Behaviour vets and trainers often talk about arousal and the importance of minimising it in our anxious pets but what does that really mean?

The medical definition of arousal is a state of physiological alertness and readiness for action.

Simply put, this means that when an individual is exposed to a high level of sensory stimulation, their brain is flooded with excitatory chemicals such as adrenaline and cortisol.

In evolutionary terms this is important as it regulates consciousness, attention and information processing, all of which are vital in helping individuals stay safe.

However, too much arousal, or arousal of an anxious brain, can be bad. It has the effect of dulling down the logical, rational part of the cerebral cortex whilst at the same time ramping up the survival response (fight, flight, freeze and fiddle behaviours).

Hyper-arousal is a necessary and normal response to a life threatening situation but in everyday life it is unnecessary and abnormal – becoming detrimental to the animal both in terms of quality and longevity of life.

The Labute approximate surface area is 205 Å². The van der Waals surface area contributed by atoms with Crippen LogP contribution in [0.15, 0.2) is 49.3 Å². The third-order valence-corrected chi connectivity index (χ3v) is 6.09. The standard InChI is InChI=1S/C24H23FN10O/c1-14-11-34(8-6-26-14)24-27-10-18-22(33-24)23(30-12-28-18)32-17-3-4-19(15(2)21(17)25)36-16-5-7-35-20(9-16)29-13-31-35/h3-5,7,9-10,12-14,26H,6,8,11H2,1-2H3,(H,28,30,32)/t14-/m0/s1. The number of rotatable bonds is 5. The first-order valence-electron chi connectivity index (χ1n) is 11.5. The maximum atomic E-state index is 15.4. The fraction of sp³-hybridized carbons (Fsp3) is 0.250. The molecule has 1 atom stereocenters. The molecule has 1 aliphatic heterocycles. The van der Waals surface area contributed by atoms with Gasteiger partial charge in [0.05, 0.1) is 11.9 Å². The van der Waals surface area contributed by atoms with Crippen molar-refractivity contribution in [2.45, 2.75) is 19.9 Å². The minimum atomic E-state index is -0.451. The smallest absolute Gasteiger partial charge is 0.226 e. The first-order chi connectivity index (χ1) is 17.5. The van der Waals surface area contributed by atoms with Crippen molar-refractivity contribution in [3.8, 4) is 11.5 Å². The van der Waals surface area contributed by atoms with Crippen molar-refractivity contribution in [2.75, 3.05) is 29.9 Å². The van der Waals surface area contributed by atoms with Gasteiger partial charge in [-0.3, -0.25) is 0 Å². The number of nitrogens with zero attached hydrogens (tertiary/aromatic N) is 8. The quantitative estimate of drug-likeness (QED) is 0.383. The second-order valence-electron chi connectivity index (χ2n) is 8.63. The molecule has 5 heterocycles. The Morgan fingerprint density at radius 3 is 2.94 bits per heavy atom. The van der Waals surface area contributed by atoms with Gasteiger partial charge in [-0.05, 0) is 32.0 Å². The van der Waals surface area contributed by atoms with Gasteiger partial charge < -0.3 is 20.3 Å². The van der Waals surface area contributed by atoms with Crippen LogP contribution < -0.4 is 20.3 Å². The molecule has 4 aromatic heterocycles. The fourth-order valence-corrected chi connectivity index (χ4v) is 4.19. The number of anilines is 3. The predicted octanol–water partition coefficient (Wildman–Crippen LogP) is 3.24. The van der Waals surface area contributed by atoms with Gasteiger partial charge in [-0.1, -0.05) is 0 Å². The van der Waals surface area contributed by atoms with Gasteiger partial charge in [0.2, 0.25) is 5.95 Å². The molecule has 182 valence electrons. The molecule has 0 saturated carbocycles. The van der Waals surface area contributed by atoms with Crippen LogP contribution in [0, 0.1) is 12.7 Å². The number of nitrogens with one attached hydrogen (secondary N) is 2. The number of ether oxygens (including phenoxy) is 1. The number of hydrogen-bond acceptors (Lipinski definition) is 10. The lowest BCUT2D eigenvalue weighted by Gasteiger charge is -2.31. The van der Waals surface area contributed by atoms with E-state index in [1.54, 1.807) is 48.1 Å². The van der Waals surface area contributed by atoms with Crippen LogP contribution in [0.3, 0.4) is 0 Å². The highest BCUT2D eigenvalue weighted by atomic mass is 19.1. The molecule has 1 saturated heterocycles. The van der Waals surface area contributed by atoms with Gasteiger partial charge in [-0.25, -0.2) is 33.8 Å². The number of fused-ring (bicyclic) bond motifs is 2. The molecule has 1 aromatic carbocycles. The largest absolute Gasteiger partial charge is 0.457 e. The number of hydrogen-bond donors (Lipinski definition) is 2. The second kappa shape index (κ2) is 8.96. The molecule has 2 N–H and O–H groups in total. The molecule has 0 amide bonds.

Aroused animals are reactive to their environment; reaching their threshold in response to a stimulus more easily. This means that they are more likely to continue to perform the very behavioural problems we are trying to change.

Neural pathways in the brain strengthen with repeated use; so the more times a behaviour is performed, the ‘better’ the animal gets at it. Strong neural pathways form an animals’ default response to a given situation and are much harder to change.

So the first issue in allowing an animal with behavioural problems and/or a mental health disorder to become aroused is that it promotes the very behavioural responses we are trying to change.

The second issue is the fact that hyper-aroused brains are poorly responsive to learning and memory. Much of our treatment requires behavioural modification via desensitization and counter conditioning (DS/CC). If the brain is not able to effectively process information from its environment via a DS/CC programme, then limited progress to replace the behavioural problem with an alternate emotional and behavioural response will be made.